This would still require that I use the Magic Wand on each of 168,000 frames to make that initial selection. But there’s a cheat to this. Remember, with the Magic Wand, close enough is good enough– you just need to be somewhere inside the sprocket hole to select it, and the wand will fill out the rest of the sprocket. If so, then that can also be recorded as a batch action in Photoshop. So I recorded an action where I did this: 1) select frame one sprocket hole with Magic Wand; 2) execute script to extend selection size to entire frame; 2) crop and save; 3) undo; and then select frame two sprocket hole and do the same three steps, and on for all sixteen frames. If Photoshop’s batch menu is set up for it, it will increment a number on the end of each file so that each frame is saved with a higher number. Photoshop then just has to be given the batch command to execute all files in a directory, and then it can be left alone to process them.

This is a hack solution, and you do need to program the steps carefully in the batch command, but it works surprisingly well and gives a final frame image of about 1130x780 for Super 8, which looks fine. Sometimes Photoshop crashes, mostly when the script runs across a broken sprocket hole or rough splice, but for one of my reels with some 13,000 frames I had only a few dozen misrecognized ones, which are easy to spot in File Explorer; that’s an extremely low failure rate. With the 8mm frames, because the sprocket is so large and it’s hard for the batch process to miss it, the failure rate nears zero. It’s a nice trade-off for losing so much precious image real estate to the stupid sprocket in Regular 8mm. Note that different script settings are needed for Regular 8 film as the sprocket is not only larger, but is on the top and bottom left of a frame rather than in the middle. I used var newRect = [ [xLeft-180,yTop +70], [xLeft-180,yTop+870], [xLeft + 1350,yTop + 870], [xLeft + 1350,yTop +70] ];.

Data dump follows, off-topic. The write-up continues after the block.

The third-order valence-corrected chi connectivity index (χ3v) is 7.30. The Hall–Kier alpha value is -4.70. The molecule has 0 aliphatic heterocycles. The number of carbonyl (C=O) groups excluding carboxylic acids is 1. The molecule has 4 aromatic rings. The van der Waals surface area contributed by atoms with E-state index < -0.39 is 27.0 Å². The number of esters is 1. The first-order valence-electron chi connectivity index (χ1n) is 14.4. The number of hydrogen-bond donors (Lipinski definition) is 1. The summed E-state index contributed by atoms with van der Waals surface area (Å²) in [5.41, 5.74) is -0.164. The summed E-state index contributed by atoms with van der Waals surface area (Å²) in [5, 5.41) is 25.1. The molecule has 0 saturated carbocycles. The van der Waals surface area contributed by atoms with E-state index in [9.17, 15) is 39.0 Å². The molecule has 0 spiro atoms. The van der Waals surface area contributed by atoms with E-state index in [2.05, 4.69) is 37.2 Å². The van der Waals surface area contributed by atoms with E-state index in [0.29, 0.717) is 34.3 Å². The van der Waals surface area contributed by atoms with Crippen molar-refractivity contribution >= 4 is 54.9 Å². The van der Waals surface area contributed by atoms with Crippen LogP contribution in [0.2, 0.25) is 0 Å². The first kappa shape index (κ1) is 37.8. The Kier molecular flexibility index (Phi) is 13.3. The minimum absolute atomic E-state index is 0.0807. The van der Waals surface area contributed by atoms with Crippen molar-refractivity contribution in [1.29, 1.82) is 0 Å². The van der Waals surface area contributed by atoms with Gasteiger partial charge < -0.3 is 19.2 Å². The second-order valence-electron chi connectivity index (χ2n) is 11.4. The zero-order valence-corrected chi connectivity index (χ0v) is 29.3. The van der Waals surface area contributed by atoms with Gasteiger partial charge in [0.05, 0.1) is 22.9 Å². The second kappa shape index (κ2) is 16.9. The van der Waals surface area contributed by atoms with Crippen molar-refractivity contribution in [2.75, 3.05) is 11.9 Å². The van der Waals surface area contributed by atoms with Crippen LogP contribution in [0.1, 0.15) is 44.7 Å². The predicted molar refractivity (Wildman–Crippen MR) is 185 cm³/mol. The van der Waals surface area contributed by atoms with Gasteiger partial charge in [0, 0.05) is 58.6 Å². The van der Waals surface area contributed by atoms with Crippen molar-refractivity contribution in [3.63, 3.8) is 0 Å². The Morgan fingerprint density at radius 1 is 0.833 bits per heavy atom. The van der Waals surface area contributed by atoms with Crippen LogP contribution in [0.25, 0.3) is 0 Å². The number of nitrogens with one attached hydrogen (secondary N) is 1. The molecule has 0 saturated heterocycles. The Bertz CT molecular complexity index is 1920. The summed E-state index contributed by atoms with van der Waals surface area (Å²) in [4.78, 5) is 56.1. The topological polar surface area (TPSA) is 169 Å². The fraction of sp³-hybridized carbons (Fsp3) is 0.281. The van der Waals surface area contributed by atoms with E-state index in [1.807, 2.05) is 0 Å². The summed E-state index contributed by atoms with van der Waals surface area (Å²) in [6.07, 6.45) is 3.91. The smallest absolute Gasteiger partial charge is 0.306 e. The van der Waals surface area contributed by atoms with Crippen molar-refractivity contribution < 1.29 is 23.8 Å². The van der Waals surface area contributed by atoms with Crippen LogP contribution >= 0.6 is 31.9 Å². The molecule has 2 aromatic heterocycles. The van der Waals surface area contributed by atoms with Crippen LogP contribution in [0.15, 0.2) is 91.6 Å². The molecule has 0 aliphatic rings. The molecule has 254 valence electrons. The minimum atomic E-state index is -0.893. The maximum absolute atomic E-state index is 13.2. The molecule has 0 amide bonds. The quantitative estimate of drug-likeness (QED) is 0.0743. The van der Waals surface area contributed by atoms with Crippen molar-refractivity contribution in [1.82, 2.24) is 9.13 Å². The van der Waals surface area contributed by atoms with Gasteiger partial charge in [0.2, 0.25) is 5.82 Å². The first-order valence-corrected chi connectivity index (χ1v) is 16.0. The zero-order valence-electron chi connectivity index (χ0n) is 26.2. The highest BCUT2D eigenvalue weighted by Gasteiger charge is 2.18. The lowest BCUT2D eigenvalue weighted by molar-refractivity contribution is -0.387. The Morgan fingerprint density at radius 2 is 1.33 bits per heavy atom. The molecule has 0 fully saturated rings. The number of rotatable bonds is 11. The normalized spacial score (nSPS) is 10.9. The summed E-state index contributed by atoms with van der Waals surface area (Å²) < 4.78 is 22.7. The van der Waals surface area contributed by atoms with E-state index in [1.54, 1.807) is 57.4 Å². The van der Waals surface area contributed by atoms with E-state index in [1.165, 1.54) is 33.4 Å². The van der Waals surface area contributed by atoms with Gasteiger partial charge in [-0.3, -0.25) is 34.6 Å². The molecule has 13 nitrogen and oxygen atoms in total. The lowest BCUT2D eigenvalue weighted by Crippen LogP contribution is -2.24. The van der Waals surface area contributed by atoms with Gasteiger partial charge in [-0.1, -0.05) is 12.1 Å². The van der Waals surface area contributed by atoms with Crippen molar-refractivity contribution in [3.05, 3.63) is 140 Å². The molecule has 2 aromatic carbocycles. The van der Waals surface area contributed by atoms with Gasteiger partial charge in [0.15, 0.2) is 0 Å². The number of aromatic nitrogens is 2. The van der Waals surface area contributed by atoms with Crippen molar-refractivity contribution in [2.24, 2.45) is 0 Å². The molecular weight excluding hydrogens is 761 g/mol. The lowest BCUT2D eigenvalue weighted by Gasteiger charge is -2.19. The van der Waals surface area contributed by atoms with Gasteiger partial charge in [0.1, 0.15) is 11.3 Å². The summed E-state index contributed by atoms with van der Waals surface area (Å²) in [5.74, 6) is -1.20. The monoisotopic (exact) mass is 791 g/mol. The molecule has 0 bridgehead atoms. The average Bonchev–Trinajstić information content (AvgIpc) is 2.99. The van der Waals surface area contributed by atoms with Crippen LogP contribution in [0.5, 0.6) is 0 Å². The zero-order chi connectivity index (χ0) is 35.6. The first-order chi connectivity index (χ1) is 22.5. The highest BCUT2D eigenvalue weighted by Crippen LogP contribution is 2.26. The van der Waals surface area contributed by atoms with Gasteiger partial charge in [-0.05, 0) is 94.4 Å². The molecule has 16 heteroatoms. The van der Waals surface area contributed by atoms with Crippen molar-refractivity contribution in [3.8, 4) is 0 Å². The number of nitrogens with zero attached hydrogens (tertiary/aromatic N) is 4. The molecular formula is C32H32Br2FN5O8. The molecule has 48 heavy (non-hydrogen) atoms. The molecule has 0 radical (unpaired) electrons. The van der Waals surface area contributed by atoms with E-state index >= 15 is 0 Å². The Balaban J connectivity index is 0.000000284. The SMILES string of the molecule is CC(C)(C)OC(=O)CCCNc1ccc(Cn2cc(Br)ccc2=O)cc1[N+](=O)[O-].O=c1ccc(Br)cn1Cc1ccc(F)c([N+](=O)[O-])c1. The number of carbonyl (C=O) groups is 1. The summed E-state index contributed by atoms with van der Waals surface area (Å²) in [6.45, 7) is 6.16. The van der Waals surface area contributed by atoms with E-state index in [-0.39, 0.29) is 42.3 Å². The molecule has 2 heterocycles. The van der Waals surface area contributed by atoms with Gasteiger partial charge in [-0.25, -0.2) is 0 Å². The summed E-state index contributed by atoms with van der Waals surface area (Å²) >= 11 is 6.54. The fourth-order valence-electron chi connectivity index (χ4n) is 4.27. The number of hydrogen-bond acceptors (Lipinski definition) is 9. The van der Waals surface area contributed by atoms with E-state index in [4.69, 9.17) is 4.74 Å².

When the batch script is run in Photoshop, a last problem is that the script keeps rewriting the same film frame over and over, erasing previous single frame files. But that is solved with yet another hack; have Photoshop add a serial letter to the end of each file, so that it doesn’t overwrite the prior one. The resulting folder is a sea of duplicate letters, but so long as the files are in the right order they can all be renamed by Window’s rename function in File Explorer. Select all the files, right-click on the first file, name it, and then all files will be incremented.

Another nice feature of Photoshop is the ability to fix badly overexposed movie film. I shot some film in Kailua-Kona in 1992 on an ancient Brownie 8mm camera which had all-manual settings, and chose too high an f-stop. In Photoshop, choose the yin-yang looking moon icon under layers, choose levels as the option, and then change from normal to multiply in the settings next to the layer image.

Last, before I separated the strips into frames I did some light cleanup of dirt spots on the frames in Photoshop, and then let VirtualDub’s dirt and scratch plugins filter out some of the minor deritrus. As I’ve repeatedly stressed, this entire process needs to be time-efficient, as there are so many frames, and so at some point good enough has to be good enough. As well, it’s Super 8. It will never look as clean and pure as digital video will, but at some level, that’s a feature: Part of the attraction of Super 8 is its gritty, earthy look. Some crazy people spend their time adding filters to give video this scratchy, filmic look. With 8mm, it’s already there, whether you like it or not.

Here’s a finished example. This is “Jello Morning” with me and my friend Mark Peebles, filmed in December 1993 in Edmonton, Canada. You can watch a gallery of finished films on my view page.

This answers the question, “how do you do this?”
As for the question, “why do you waste time doing this?”, I suppose I have no good answer.

Comments? Contact Ken.